Town of Volunteers
Union is a city of "joiners" in a location that provides plenty of opportunities. In the surrounding County, there are over 70 clubs, fraternal societies, and service groups-plus another 60 associations, councils, volunteer programs, festival organizations, and similar community groups.
Within the town itself, there are four active churches-down from the five listed in the 1978 Union Centennial Album. The album also lists 57 lodges, clubs, societies, and boards (1 organization for every 35 residents), including seven clubs just for the younger generation. The nature of these organizations covers a broad spectrum of interests and purposes, ranging from the Masons and Odd Fellows, to the VFW and American Legion, the Union Concert Band and the Whirlaway Square Dance Club.
By 2005, some of these groups had vanished. A few new groups appeared, including Alcoholics Anonymous and a Food Bank. There were still almost 50 established groups in town, but fewer groups per capita (1 for every 45 residents). While most of these organizations have a social element, Union's volunteers also provide a functional backbone for the community. They take on jobs as diverse as volunteer firefighter, 4-H counselor, mayor, classroom aide, and museum curator.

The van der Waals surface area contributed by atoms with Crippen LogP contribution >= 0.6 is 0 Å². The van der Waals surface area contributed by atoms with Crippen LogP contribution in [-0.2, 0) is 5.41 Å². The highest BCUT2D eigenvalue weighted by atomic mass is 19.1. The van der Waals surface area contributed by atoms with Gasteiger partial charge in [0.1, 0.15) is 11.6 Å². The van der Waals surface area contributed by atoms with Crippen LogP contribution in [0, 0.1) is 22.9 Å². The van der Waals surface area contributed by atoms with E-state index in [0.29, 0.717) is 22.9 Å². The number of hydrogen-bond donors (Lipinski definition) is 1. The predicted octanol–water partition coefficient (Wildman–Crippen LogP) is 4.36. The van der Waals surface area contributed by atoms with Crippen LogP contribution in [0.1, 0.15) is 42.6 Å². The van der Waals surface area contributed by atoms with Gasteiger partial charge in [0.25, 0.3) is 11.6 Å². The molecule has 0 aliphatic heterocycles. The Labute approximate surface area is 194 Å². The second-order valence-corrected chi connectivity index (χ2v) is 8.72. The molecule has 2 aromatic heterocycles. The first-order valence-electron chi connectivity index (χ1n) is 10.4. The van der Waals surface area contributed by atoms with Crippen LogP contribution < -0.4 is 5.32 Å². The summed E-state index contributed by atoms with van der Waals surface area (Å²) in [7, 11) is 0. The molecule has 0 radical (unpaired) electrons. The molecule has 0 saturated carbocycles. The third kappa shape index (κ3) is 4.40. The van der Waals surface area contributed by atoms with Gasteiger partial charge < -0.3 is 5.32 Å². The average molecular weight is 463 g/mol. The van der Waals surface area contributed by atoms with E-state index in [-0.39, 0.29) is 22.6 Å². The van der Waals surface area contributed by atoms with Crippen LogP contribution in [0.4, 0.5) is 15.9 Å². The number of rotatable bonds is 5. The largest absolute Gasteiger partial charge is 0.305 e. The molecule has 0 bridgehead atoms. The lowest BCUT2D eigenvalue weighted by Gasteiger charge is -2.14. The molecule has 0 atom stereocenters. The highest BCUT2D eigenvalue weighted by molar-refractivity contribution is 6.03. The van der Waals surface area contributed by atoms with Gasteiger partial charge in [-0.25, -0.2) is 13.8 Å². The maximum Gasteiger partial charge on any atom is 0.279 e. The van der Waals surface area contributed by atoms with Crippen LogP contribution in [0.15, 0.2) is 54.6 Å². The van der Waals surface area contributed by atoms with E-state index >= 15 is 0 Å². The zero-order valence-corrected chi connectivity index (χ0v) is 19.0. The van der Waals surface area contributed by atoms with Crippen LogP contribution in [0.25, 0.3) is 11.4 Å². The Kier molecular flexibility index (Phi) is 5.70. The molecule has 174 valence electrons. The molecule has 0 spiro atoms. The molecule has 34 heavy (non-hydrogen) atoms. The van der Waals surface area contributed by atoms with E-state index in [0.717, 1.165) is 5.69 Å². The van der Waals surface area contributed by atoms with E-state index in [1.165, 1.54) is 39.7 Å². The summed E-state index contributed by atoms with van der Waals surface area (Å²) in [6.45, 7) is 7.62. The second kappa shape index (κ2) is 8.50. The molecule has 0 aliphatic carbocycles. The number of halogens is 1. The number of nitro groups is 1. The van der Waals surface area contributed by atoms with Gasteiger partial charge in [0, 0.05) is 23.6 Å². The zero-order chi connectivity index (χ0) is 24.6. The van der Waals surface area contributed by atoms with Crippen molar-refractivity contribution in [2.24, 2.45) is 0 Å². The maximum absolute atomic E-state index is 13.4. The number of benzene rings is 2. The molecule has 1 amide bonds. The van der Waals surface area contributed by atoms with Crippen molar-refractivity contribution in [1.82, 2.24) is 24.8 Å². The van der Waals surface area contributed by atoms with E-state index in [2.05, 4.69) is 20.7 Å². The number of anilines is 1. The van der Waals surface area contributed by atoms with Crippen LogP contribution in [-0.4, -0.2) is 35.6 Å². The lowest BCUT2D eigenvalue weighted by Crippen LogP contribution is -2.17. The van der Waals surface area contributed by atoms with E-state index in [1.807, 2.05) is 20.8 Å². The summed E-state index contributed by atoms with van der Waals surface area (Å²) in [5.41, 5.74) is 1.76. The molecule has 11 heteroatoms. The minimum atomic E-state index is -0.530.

If the city park needs a new bandstand, or the school needs a new athletic facility, the materials are scrounged or donated-or bought through fundraisers. The physical labor comes from students, parents and other volunteers.
One of the most visible volunteer efforts is the Eastern Oregon Livestock Show (EOLS), an annual event since 1908. It takes a full year of planning and broad participation to organize the "the oldest continuously run rodeo in the Northwest," maintain the grounds, and host the 3-day spectacle. Events include a professionally sanctioned rodeo, pari-mutuel horse racing, a parade, carnival, and livestock show and sale.
Even the city newsletter admits "there are meetings almost every night in Union." Since meetings outnumber official venues, many organizations allow their facilities to be used by other groups. For example, the Senior Meals program meets in the Methodist Church. Agricultural events are often held at the Eastern Oregon Livestock Association clubhouse on Main Street, where refreshments ranging from donuts to suppers are often provided by the Union County Cattlewomen.
Many of the town's public facilities rely on the support of volunteers. For example, the town library (established through the work of volunteers) receives both books and time from individuals and organizations, such as "our generous VFW Post and Ladies Auxiliary."
In recent years, the town has held an Awards Banquet to honor noteworthy community efforts, including an outstanding Man and Woman; Community Project; Student Volunteer; Emergency Services Volunteer; Business; and Civic Organization. Naturally, volunteers organize the event, and judges are drawn from the City's social-service organizations. In 2005, award recipients received an engraved plaque, and a complimentary "racing duck" from the Grassroots Committee-yet another group of voluntary civic boosters.